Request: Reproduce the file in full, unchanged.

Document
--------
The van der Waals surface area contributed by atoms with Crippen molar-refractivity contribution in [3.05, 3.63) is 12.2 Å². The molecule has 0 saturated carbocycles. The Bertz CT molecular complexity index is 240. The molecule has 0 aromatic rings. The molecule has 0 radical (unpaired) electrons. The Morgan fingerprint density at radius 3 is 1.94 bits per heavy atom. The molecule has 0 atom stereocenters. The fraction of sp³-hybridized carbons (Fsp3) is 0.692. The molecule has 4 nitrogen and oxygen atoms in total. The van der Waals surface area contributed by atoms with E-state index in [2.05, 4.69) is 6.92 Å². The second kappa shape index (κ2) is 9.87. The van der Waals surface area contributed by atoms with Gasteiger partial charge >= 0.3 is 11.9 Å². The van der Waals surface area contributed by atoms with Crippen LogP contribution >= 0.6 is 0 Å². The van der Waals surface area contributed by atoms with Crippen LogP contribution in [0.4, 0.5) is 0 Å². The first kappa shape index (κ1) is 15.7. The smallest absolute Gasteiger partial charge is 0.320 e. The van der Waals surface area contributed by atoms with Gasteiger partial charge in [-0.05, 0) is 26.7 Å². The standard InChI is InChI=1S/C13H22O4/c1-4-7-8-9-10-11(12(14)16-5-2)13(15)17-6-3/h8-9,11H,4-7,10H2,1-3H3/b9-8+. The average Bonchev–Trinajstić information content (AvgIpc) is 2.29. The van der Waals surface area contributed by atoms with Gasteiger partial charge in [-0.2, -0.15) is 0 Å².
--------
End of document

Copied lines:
The van der Waals surface area contributed by atoms with Crippen molar-refractivity contribution in [3.05, 3.63) is 12.2 Å². The molecule has 0 saturated carbocycles. The Bertz CT molecular complexity index is 240. The molecule has 0 aromatic rings. The molecule has 0 radical (unpaired) electrons. The Morgan fingerprint density at radius 3 is 1.94 bits per heavy atom. The molecule has 0 atom stereocenters. The fraction of sp³-hybridized carbons (Fsp3) is 0.692. The molecule has 4 nitrogen and oxygen atoms in total. The van der Waals surface area contributed by atoms with E-state index in [2.05, 4.69) is 6.92 Å². The second kappa shape index (κ2) is 9.87. The van der Waals surface area contributed by atoms with Gasteiger partial charge >= 0.3 is 11.9 Å². The van der Waals surface area contributed by atoms with Crippen LogP contribution >= 0.6 is 0 Å². The van der Waals surface area contributed by atoms with Crippen LogP contribution in [0.4, 0.5) is 0 Å². The first kappa shape index (κ1) is 15.7. The smallest absolute Gasteiger partial charge is 0.320 e. The van der Waals surface area contributed by atoms with Gasteiger partial charge in [-0.05, 0) is 26.7 Å². The standard InChI is InChI=1S/C13H22O4/c1-4-7-8-9-10-11(12(14)16-5-2)13(15)17-6-3/h8-9,11H,4-7,10H2,1-3H3/b9-8+. The average Bonchev–Trinajstić information content (AvgIpc) is 2.29. The van der Waals surface area contributed by atoms with Gasteiger partial charge in [-0.2, -0.15) is 0 Å².